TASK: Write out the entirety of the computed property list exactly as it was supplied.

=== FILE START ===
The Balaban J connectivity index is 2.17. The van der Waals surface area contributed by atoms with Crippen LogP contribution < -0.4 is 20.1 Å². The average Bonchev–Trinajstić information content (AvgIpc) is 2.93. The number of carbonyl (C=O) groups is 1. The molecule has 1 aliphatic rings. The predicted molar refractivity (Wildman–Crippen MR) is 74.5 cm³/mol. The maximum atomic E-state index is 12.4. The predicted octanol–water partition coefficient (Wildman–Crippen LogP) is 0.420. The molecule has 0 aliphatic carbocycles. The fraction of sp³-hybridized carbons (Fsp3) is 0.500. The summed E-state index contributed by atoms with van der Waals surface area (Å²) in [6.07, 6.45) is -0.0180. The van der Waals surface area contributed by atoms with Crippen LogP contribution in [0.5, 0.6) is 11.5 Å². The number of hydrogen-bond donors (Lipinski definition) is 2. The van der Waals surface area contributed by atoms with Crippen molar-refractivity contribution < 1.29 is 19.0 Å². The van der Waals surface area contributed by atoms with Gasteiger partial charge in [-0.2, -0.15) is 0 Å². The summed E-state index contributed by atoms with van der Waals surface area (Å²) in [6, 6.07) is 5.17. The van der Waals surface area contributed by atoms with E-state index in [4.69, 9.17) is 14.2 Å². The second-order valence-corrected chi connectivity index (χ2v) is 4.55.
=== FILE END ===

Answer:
The Balaban J connectivity index is 2.17. The van der Waals surface area contributed by atoms with Crippen LogP contribution < -0.4 is 20.1 Å². The average Bonchev–Trinajstić information content (AvgIpc) is 2.93. The number of carbonyl (C=O) groups is 1. The molecule has 1 aliphatic rings. The predicted molar refractivity (Wildman–Crippen MR) is 74.5 cm³/mol. The maximum atomic E-state index is 12.4. The predicted octanol–water partition coefficient (Wildman–Crippen LogP) is 0.420. The molecule has 0 aliphatic carbocycles. The fraction of sp³-hybridized carbons (Fsp3) is 0.500. The summed E-state index contributed by atoms with van der Waals surface area (Å²) in [6.07, 6.45) is -0.0180. The van der Waals surface area contributed by atoms with Crippen LogP contribution in [0.5, 0.6) is 11.5 Å². The number of hydrogen-bond donors (Lipinski definition) is 2. The van der Waals surface area contributed by atoms with Crippen molar-refractivity contribution < 1.29 is 19.0 Å². The van der Waals surface area contributed by atoms with Gasteiger partial charge in [-0.2, -0.15) is 0 Å². The summed E-state index contributed by atoms with van der Waals surface area (Å²) in [6, 6.07) is 5.17. The van der Waals surface area contributed by atoms with E-state index in [4.69, 9.17) is 14.2 Å². The second-order valence-corrected chi connectivity index (χ2v) is 4.55.